Beyond the simple handshake language, Retronyms also created an app called AudioCopy based on the language. The AudioCopy app is a clipboard to store audio clips from AC/AP-enabled apps. Since iOS doesn’t let you move audio from your recording apps into the Music Library, this is a place where you could store recorded sounds that you wanted to use in rehearsal on a regular basis– warmup tracks or cue pitches if you’re warming up away from the piano (or without a piano player), for example. This app is not required to use any of the other AC/AP apps.
(AudioCopy from Retronyms)
I Want My Audacity
If you’ve had any interest in computer-based recording, chances are that you’ve used or at least know about Audacity. The ubiquitous open-source audio program has been the basic quick-and-dirty recording and playback tool for both Mac and PC. There is no Audacity for the iPad, nor is there likely to be anytime in the near future. People looking for the equivalent experience on the iPad may want to consider TwistedWave. Audacity users will be at home with the look and function of the audio editing, and while it’s not free, it’s a very good way to accomplish the same trimming/editing tasks for a simple record and playback job.
TwistedWave – Look familiar?
The Portable Studio
As we talked about last week, you can use the iPad as a full digital recording studio with the proper hardware. If you have multiple microphones involved and are looking for an ability to do a complete mix, you need a more robust toolkit. Again, GarageBand could do this, but there are more desirable options available. If you have an iPad interface or hardware device that you’re using to connect your microphones, that hardware likely came with a multitrack recording app. The heavyweight champion, though, is undoubtedly Auria. A full 48-channel recording and production environment, Auria is the full DAW experience on the iPad. By app standards, it’s positively exorbitant, weighing in at $49.99 (plus more in-app purchases). By DAW standards, though, that’s not much at all to pay for the software– compare to Cubase, for example.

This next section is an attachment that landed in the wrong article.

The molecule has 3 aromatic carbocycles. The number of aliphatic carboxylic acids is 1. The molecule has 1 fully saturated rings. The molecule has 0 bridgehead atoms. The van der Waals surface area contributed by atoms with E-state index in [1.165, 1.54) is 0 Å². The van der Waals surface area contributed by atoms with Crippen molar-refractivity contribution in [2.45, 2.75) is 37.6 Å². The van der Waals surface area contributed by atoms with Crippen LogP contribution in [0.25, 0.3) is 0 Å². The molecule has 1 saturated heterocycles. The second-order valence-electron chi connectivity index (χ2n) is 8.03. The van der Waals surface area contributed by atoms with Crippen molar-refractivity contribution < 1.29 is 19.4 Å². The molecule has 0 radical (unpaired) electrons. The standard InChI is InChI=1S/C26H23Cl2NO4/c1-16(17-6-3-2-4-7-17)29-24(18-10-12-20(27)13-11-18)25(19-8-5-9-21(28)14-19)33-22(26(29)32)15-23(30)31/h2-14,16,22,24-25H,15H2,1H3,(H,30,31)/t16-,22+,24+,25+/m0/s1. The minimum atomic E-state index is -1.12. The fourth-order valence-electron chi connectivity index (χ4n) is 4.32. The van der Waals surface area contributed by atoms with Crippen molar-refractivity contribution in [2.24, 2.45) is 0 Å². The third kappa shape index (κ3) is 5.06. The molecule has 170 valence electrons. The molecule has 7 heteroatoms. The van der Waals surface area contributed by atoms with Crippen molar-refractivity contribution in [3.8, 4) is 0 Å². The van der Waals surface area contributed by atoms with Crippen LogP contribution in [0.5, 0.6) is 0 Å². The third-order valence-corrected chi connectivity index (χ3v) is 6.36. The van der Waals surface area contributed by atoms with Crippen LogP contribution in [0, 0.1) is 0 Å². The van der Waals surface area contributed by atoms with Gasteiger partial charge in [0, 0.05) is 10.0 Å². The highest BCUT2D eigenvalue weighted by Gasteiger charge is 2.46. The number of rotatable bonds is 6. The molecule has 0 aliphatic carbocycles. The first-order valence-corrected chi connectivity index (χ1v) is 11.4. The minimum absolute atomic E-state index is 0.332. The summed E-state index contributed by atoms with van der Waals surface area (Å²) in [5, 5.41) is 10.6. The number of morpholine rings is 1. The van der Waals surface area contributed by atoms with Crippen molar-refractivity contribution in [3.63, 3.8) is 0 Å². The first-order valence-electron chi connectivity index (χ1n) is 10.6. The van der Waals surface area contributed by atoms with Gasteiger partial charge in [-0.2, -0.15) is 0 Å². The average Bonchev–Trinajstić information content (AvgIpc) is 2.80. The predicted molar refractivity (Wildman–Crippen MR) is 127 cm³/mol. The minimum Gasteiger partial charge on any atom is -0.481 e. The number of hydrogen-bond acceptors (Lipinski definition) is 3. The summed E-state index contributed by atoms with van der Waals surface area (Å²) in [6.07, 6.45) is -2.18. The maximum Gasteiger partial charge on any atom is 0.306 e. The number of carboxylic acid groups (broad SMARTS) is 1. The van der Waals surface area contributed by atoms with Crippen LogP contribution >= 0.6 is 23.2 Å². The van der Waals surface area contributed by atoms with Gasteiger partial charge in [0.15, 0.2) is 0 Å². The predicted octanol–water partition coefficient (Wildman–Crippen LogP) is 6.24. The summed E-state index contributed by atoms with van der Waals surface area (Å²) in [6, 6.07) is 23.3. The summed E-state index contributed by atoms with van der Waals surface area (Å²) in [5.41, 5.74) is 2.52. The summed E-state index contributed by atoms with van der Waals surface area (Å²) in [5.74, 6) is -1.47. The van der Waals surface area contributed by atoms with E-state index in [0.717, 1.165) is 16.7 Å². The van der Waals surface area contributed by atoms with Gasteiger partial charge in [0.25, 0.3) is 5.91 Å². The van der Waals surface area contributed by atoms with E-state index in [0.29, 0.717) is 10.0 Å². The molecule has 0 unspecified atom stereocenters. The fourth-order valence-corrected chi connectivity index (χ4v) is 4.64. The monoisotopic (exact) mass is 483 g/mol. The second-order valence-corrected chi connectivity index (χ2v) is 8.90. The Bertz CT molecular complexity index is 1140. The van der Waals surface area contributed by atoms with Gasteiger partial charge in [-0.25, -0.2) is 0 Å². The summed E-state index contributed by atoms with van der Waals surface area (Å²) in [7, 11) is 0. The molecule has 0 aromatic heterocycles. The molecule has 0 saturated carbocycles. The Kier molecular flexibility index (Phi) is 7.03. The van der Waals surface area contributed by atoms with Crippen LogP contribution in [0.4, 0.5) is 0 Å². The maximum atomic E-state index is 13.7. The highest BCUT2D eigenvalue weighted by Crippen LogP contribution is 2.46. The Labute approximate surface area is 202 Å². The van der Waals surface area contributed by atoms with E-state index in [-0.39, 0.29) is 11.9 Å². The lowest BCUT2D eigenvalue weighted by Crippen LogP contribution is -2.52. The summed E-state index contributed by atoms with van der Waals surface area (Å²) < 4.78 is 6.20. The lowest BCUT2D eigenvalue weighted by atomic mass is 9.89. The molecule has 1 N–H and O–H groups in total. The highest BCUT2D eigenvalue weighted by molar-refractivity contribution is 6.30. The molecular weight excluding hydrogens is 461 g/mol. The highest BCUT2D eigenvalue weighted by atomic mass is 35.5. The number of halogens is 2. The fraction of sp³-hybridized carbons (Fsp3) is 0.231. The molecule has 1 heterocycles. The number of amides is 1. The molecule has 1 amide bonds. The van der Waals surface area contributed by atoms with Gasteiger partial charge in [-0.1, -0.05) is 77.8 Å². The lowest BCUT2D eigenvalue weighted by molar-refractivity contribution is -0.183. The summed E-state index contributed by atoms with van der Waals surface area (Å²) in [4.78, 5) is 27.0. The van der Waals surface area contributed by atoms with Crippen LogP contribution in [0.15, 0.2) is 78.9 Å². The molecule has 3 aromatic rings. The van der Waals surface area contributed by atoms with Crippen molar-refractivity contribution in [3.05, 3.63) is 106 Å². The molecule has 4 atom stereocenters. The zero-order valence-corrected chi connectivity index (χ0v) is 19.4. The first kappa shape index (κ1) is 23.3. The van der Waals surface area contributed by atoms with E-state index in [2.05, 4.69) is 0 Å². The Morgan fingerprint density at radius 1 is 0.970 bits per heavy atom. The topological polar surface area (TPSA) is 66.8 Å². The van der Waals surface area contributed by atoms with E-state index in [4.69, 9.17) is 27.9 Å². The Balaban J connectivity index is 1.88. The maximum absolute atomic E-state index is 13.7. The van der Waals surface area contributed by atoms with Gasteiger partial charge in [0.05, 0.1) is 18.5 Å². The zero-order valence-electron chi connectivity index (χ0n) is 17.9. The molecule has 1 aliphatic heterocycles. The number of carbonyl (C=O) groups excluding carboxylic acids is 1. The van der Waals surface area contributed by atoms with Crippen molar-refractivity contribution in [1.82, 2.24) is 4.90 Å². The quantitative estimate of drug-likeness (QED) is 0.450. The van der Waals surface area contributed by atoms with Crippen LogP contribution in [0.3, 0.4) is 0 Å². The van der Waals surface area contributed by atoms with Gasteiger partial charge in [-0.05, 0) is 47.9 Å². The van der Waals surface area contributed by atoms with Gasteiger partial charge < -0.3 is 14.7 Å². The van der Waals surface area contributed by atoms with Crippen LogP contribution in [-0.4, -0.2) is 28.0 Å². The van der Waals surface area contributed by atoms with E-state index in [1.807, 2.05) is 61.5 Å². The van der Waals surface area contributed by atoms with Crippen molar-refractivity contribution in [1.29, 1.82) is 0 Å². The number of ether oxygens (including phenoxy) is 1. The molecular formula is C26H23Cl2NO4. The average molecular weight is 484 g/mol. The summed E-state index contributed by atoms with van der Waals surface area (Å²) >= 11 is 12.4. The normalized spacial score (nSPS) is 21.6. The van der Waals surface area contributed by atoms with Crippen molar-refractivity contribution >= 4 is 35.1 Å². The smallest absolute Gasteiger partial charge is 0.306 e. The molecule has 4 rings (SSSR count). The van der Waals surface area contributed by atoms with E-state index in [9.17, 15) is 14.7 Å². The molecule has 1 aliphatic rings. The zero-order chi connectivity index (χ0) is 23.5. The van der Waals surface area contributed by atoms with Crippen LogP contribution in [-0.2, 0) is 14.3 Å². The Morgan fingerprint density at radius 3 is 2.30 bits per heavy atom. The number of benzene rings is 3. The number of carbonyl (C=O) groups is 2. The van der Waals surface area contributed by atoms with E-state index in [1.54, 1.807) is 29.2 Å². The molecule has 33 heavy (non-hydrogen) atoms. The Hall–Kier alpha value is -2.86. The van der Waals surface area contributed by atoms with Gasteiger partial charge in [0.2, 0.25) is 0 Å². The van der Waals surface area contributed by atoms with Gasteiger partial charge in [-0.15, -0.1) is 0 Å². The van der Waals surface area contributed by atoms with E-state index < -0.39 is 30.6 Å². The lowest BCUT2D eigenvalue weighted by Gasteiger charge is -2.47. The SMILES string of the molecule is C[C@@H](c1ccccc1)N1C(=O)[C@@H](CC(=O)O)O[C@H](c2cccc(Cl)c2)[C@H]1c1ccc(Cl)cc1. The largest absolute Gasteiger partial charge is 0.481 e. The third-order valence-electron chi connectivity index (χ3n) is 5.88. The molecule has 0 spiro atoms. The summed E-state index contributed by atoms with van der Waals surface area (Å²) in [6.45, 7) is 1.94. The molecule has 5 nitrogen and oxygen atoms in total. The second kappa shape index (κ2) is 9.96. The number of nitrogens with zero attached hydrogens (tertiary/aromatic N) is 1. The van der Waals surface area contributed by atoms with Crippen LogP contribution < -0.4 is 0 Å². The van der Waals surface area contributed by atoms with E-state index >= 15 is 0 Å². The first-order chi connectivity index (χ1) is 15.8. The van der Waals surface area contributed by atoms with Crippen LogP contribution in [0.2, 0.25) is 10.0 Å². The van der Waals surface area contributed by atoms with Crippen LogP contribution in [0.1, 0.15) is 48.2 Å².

Again, as with hardware, consider your goals. If you’re looking to record in rehearsal for instant feedback for your ensemble, GarageBand or TwistedWave will accomplish these things easily. If you’re recording multitrack/multi-mic audio to produce for a website, conference submission, or audition, Auria may be worth the investment.
A Nod to the King
If you have an interest in taking your iPad audio knowledge to the cutting edge, I highly recommend subscribing to iOS Music and You. Chip’s blog is full of reviews, workflows, interviews and suggestions. His iOS Music Weekly updates are required reading for iOS recording enthusiasts. Most of what’s there is oriented to the “commercial music” production realm, so it may not map directly to our choral needs, but there is still plenty of gold to be found here for all musicians.
What About You?
What audio apps are you using?